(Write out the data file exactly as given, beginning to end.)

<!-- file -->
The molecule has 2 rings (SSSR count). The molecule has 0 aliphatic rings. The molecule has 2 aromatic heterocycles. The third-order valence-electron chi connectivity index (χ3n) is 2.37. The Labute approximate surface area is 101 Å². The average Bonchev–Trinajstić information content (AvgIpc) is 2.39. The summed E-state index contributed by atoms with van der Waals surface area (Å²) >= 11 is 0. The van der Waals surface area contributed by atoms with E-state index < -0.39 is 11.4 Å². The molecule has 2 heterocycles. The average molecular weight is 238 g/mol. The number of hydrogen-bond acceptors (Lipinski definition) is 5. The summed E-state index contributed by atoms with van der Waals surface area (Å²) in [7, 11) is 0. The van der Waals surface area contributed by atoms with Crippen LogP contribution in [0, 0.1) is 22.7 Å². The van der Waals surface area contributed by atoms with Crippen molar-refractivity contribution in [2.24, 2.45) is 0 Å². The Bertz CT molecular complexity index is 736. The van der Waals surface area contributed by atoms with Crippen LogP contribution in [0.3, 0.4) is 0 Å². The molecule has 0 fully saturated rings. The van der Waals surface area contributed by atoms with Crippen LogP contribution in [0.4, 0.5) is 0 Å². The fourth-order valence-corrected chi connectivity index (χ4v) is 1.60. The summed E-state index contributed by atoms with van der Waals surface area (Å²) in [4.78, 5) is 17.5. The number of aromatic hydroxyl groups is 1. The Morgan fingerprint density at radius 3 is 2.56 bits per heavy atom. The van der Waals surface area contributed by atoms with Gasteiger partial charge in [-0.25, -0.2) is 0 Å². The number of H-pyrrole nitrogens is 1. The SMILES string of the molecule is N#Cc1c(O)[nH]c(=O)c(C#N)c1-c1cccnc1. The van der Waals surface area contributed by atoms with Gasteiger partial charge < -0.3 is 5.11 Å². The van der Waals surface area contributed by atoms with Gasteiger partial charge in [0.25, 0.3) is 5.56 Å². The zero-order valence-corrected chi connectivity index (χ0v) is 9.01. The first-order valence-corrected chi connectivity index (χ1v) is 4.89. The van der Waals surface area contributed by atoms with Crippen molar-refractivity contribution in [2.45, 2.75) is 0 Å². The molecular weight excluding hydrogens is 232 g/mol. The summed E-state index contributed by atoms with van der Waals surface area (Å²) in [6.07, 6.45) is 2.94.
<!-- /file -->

The molecule has 2 rings (SSSR count). The molecule has 0 aliphatic rings. The molecule has 2 aromatic heterocycles. The third-order valence-electron chi connectivity index (χ3n) is 2.37. The Labute approximate surface area is 101 Å². The average Bonchev–Trinajstić information content (AvgIpc) is 2.39. The summed E-state index contributed by atoms with van der Waals surface area (Å²) >= 11 is 0. The van der Waals surface area contributed by atoms with E-state index < -0.39 is 11.4 Å². The molecule has 2 heterocycles. The average molecular weight is 238 g/mol. The number of hydrogen-bond acceptors (Lipinski definition) is 5. The summed E-state index contributed by atoms with van der Waals surface area (Å²) in [7, 11) is 0. The van der Waals surface area contributed by atoms with Crippen LogP contribution in [0, 0.1) is 22.7 Å². The van der Waals surface area contributed by atoms with Crippen molar-refractivity contribution in [2.24, 2.45) is 0 Å². The Bertz CT molecular complexity index is 736. The van der Waals surface area contributed by atoms with Crippen LogP contribution in [0.3, 0.4) is 0 Å². The molecule has 0 fully saturated rings. The van der Waals surface area contributed by atoms with Crippen LogP contribution in [0.4, 0.5) is 0 Å². The fourth-order valence-corrected chi connectivity index (χ4v) is 1.60. The summed E-state index contributed by atoms with van der Waals surface area (Å²) in [4.78, 5) is 17.5. The number of aromatic hydroxyl groups is 1. The Morgan fingerprint density at radius 3 is 2.56 bits per heavy atom. The van der Waals surface area contributed by atoms with Gasteiger partial charge in [-0.25, -0.2) is 0 Å². The number of H-pyrrole nitrogens is 1. The SMILES string of the molecule is N#Cc1c(O)[nH]c(=O)c(C#N)c1-c1cccnc1. The van der Waals surface area contributed by atoms with Gasteiger partial charge < -0.3 is 5.11 Å². The van der Waals surface area contributed by atoms with Gasteiger partial charge in [0.25, 0.3) is 5.56 Å². The zero-order valence-corrected chi connectivity index (χ0v) is 9.01. The first-order valence-corrected chi connectivity index (χ1v) is 4.89. The van der Waals surface area contributed by atoms with Crippen molar-refractivity contribution in [2.45, 2.75) is 0 Å². The molecular weight excluding hydrogens is 232 g/mol. The summed E-state index contributed by atoms with van der Waals surface area (Å²) in [6.07, 6.45) is 2.94.